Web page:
Mike Potemra has some nice things to say about Michael Horton’s The Christian Faith at National Review Online.
This was recently sent to us from a White Horse Inn listener in the Seattle area:
I was flipping through radio stations on my way to work today and stopped for a moment on a Christian radio station and heard an advertisement for a Christian university with a concluding slogan that made me say out loud to myself “Wow! I can’t beleive that!” The school’s promise was that if I enrolled as a student I would be prepared to become “God’s creative and redemptive agent in the world.” I couldn’t believe this incredible offer since it sounded like they were making me a promise to become a member of the Trinity. So I did some research and confirmed on the school’s website that becoming “God’s Creative Agents” and “God’s Redemptive Agents” is in fact part of their vision for all students. Now, I don’t actually beleive that the school meant to say that they will help mold their students into the Messiah, but I wanted to pass this on to you yet another example of the common confusion that we are called to be the gospel rather than being called preach the gospel.
– Micah Adamson avid White Horse Inn listener, enjoying hearing you talk about getting the gospel right and getting the gospel out in your focus on the great commission this year.
Michael Horton was recently interviewed by John Starke about his new book The Christian Faith: A Systematic Theology for Pilgrims On the Way. This highly anticipated work is being released this week from Zondervan, and is now available from various online retailers. The book is currently among the top ten bestselling books of Christian theology at Amazon.com, and is #1 in the sub-category of “systematic theology.” Justin Taylor recently reported that the book is heading back to the printers since Zondervan has already sold out of its stock from the first print run. Stan Guthrie and John Wilson recently discussed the book at some length on the Books and Culture podcast. They called it, “A textbook worth reading outside the classroom.” Here is an excerpt from John Starke’s recent interview:
As you look at theological developments today, what challenges should young scholars, pastors, and leaders be spending energy on for the next 20 years or so?
We Americans are activists, and that’s definitely true of evangelicals. That’s been part of the movement’s strength. But [it] can also become a weakness. Like Martha, we can be “troubled by many things,” rather than choosing “the better part” with Mary, sitting at our Lord’s feet as disciples. There is a lot of work to be done in recovering sound doctrine and exegesis, but Christianity is not just a list of truths; it is a church. It’s possible to have been raised in the church today without ever having really belonged to the church. One can go from the nursery to children’s church to youth group to college ministry without ever having been baptized, catechized, and making a public profession of faith for membership in a local body. To be a disciple is to become an apprentice of our Lord through the ministry that he established in the Great Commission. It’s not just about “getting saved,” but “growing up into Christ” in his body. So we need to do theology not only for the church but in the church, and we need to think through more concretely what that looks like in an age of “mission creep.”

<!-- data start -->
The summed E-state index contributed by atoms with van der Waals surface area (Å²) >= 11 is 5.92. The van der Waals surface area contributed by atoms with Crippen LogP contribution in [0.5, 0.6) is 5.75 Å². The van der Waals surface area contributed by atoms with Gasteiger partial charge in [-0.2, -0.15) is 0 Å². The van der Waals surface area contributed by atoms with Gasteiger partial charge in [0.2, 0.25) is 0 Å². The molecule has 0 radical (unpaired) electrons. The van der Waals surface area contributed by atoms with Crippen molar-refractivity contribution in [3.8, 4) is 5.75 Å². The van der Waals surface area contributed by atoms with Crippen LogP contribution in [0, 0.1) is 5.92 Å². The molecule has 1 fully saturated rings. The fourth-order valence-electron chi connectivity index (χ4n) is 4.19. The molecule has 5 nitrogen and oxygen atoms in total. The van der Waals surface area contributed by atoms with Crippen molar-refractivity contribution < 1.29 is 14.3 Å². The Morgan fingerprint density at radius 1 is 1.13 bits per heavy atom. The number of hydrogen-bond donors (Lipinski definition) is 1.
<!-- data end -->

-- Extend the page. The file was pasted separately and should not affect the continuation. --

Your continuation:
Systematic theologies are always, by nature, in summary form. But was there an area in your text that you wished you could have developed further?
That’s part of the torture of writing one of these things. In my four-volume dogmatics series with Westminster John Knox I could wander into themes that interested me already. But that’s also why I learned a lot from having to focus also on many important topics that I had not treated. My Zondervan editors were terrific—and persistent—in keeping to my word limit, so I had to curb my enthusiasm and make sure I treated the whole breadth of Christian doctrine. If I had more space, though, I would have added a fuller exploration of the Lord’s Prayer and the Ten Commandments. Classic Reformed treatments (think of Calvin’s Institutes, for example) included these sections, but there’s been a tendency in modern systems to divide the labor between systematic theology and ethics. I think that can contribute to the pulling apart of the fabric of faith and practice, dividing the spoils between theologians and ethicists. Although I endeavor to integrate these throughout the book, having a distinct section on the Decalogue would have been useful, I think.
Resources for further Reading / Listening
Full text of John Starke’s interview with Michael Horton at the Gospel Coalition Blog
9Marks interview with Michael Horton
WSC Office Hours audio interview with Michael Horton
Books & Culture Podcast discussion of The Christian Faith